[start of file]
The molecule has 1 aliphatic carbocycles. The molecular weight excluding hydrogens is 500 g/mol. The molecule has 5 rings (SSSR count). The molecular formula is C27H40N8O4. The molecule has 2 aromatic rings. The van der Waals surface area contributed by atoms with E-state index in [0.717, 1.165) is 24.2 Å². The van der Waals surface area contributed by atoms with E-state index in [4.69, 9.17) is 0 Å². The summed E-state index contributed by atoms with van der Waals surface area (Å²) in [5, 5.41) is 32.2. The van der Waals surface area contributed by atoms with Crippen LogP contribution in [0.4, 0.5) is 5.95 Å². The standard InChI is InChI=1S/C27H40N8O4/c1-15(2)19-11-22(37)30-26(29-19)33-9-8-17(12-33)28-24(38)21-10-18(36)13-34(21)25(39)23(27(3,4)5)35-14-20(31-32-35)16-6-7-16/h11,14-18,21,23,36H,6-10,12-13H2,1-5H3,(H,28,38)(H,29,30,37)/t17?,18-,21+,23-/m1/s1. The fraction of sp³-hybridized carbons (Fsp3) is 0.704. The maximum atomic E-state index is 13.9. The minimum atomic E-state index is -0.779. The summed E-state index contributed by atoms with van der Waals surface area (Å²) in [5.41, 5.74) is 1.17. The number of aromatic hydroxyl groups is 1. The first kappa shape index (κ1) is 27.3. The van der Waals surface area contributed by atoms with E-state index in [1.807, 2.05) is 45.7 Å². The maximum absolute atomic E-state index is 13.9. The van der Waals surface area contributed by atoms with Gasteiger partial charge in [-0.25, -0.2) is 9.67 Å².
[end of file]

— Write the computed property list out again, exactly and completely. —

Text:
The molecule has 1 aliphatic carbocycles. The molecular weight excluding hydrogens is 500 g/mol. The molecule has 5 rings (SSSR count). The molecular formula is C27H40N8O4. The molecule has 2 aromatic rings. The van der Waals surface area contributed by atoms with E-state index in [0.717, 1.165) is 24.2 Å². The van der Waals surface area contributed by atoms with E-state index in [4.69, 9.17) is 0 Å². The summed E-state index contributed by atoms with van der Waals surface area (Å²) in [5, 5.41) is 32.2. The van der Waals surface area contributed by atoms with Crippen LogP contribution in [0.4, 0.5) is 5.95 Å². The standard InChI is InChI=1S/C27H40N8O4/c1-15(2)19-11-22(37)30-26(29-19)33-9-8-17(12-33)28-24(38)21-10-18(36)13-34(21)25(39)23(27(3,4)5)35-14-20(31-32-35)16-6-7-16/h11,14-18,21,23,36H,6-10,12-13H2,1-5H3,(H,28,38)(H,29,30,37)/t17?,18-,21+,23-/m1/s1. The fraction of sp³-hybridized carbons (Fsp3) is 0.704. The maximum atomic E-state index is 13.9. The minimum atomic E-state index is -0.779. The summed E-state index contributed by atoms with van der Waals surface area (Å²) in [5.41, 5.74) is 1.17. The number of aromatic hydroxyl groups is 1. The first kappa shape index (κ1) is 27.3. The van der Waals surface area contributed by atoms with E-state index in [1.807, 2.05) is 45.7 Å². The maximum absolute atomic E-state index is 13.9. The van der Waals surface area contributed by atoms with Gasteiger partial charge in [-0.25, -0.2) is 9.67 Å².